I like to think of the investing discipline as composed of three key modes of operation.
Buying – Figuring out what you should buy and what you should not buy. There are many strategies that work here but my favorite is buying things that others are not buying. And my preferred reason for “others not buying” is that they don’t know about it yet.
Managing – This is the work an investor does to manage the investment. It includes decisions around whether to buy more of an investment that is working, which is incredibly important and can massively impact returns. But I believe that the most powerful thing an investor can do to impact their investment is to work with the management of the investment to make sure that the team is making the right strategic and operational decisions.
Selling – This is all about when to exit an investment and how. It is the hardest part of the investing discipline in my view.
The conventional wisdom on selling is that an investor should set a target price when they buy and once an investment reaches that target price they should sell.
That approach doesn’t work very well in venture capital because as a minority investors in an illquid investment, we don’t control the sell decision.
That doesn’t mean I/we don’t have targets when we make our investments. But it does mean that we don’t usually have the ability to do sell when those targets are hit.
And, as a result of this dynamic in venture capital, I have learned a different lesson over the years about selling and that is to let your winners run and sell everything else.
As I mentioned previously, as minority investors in illiquid investments we don’t control the sell decisions. They are made by the Board and driven strongly by the founders and management.
But that said, when we have the opportunity to sell an investment that is not one of our big winners, I have found that it is generally the right idea to do that.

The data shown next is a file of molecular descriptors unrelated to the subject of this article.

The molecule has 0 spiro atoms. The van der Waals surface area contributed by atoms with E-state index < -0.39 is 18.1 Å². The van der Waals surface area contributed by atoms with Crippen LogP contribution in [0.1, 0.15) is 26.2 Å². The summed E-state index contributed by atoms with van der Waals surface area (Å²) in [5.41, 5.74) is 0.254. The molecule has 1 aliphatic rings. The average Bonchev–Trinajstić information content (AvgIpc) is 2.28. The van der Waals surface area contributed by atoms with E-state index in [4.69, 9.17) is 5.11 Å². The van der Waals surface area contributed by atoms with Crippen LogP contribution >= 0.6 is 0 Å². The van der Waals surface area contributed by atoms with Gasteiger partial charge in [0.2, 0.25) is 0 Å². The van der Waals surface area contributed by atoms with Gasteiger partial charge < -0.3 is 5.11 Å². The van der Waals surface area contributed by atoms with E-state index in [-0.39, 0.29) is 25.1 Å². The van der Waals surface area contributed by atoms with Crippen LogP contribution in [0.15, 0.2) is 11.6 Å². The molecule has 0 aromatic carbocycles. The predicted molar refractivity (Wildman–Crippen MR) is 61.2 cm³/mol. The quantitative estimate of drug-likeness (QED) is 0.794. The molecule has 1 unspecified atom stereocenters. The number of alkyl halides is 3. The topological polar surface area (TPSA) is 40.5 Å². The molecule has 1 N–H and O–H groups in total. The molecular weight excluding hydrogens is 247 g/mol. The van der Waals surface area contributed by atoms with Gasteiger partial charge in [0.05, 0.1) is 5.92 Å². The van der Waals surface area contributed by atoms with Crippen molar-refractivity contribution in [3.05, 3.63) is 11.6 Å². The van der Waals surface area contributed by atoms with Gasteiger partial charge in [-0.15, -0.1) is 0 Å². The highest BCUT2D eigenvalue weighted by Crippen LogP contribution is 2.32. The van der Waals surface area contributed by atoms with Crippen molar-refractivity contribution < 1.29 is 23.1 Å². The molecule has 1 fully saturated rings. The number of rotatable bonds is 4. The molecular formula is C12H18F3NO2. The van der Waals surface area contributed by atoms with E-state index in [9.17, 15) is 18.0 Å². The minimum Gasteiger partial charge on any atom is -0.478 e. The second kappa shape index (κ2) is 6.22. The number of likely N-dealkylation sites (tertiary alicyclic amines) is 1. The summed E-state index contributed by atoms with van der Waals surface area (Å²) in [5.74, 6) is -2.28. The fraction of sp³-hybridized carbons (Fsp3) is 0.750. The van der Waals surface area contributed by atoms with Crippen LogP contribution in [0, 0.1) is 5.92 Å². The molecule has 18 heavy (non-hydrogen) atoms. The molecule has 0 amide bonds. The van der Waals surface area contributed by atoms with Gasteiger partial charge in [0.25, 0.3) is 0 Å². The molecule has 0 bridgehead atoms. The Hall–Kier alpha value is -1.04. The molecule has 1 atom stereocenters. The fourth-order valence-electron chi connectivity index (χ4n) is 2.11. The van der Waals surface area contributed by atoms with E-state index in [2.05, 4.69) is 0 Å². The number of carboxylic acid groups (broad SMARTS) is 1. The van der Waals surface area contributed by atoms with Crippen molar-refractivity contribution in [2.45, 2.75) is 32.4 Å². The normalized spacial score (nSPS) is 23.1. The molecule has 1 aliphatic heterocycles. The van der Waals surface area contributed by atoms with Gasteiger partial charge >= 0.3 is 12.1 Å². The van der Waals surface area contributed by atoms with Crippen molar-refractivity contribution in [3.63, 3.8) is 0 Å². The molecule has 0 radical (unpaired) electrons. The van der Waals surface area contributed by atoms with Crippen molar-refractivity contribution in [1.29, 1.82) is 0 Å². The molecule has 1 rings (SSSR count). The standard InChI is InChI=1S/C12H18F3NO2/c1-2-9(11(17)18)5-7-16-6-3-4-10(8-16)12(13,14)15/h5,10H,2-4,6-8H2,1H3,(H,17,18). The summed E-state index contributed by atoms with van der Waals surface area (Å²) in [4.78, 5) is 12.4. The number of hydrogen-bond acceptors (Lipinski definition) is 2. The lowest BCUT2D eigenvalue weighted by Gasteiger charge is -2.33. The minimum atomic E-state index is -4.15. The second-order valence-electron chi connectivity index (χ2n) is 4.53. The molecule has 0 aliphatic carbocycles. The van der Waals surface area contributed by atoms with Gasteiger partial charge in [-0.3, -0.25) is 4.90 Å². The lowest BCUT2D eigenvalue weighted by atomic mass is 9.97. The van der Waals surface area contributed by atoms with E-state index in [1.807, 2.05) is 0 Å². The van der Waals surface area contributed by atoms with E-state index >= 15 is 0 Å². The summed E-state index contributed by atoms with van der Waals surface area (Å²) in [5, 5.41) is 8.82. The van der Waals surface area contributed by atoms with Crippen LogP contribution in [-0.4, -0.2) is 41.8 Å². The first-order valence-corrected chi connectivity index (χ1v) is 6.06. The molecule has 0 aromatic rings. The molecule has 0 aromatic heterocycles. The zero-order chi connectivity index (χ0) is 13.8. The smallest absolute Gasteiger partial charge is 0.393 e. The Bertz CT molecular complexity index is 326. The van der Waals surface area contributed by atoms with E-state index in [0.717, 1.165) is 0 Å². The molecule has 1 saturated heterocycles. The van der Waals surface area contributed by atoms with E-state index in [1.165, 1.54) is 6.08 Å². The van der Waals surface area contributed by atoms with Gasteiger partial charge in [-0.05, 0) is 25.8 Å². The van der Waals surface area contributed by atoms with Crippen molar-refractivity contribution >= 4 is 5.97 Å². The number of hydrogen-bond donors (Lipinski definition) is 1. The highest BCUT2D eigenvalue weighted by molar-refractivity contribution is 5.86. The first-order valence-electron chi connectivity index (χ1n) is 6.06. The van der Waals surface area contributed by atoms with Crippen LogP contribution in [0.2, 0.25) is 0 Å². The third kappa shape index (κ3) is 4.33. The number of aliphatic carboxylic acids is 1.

When you make an investment that is really working out, I have found that it is generally a good idea to hold on to it even when it goes past your original sell targets for it. It can be a useful discipline to develop new sell targets when this happens based on the new information you have about this investment.
In the venture capital business, your best investments often go public and the venture capital fund distributes the stock to the underlying investors (called LPs) in the venture fund. Those investors then have to make the sell decisions on those investments.
As a general partner in these venture capital funds, I receive these distributions too.
And, as a result of some really poor decisions earier in my career around selling or not selling public stocks that were distributed to me, I have developed an approach for selling stock that is distributed to me.
I like to sell one third of the position immediately, put one third away for a long term hold, and actively manage the other third.
This method insures that if the whole thing blows up, at least we got something out. If it goes up 10x or more, at least we didn’t miss out on all of that. And it is simple and easy to execute and we do it this way all of the time.
But even with all of these lessons I have learned and approaches I have developed over the years, I continue to struggle with selling. It is hard for me to do and I resist the urge, particularly with the big winners. It is like taking your medicine. You know it is the right thing to do but it doesn’t feel very good when you do it.
To buy when others are despondently selling and to sell when others are avidly buying requires the greatest of fortitude and pays the greatest ultimate rewards. John Templeton Getting out has always been my Achilles’s Heel or hell in a lot of cases.
yup-how many times I saw this in the trading pit. Fred’s post could apply to that sort of trading, although time was condensed. The mental gymnastics are the same
Gymnastics is a good word for it
The most important aspect of investing is the price you buy at, but the most difficult aspect is the selling.A bad purchase price makes a good company a bad investment, while a great purchase price makes a poor company a good investment.Buying is not difficult, but the buying price is most important. That it is easy makes us sometimes forget its importance(This is not a public quote, but apparently Buffett once said at a private dinner – Price is my due diligence).Selling, on the other hand, is both important and hard.If you get in a great price, the selling is easier (not easy). The likelihood you keep second-guessing yourself on the sale is higher when you got in on a not-great price.I don’t remember if it was Klarman or Graham who said – The purpose of the margin of safety is to make the forecast irrelevant.
Templeton buying shares of companies at $1 in 1937.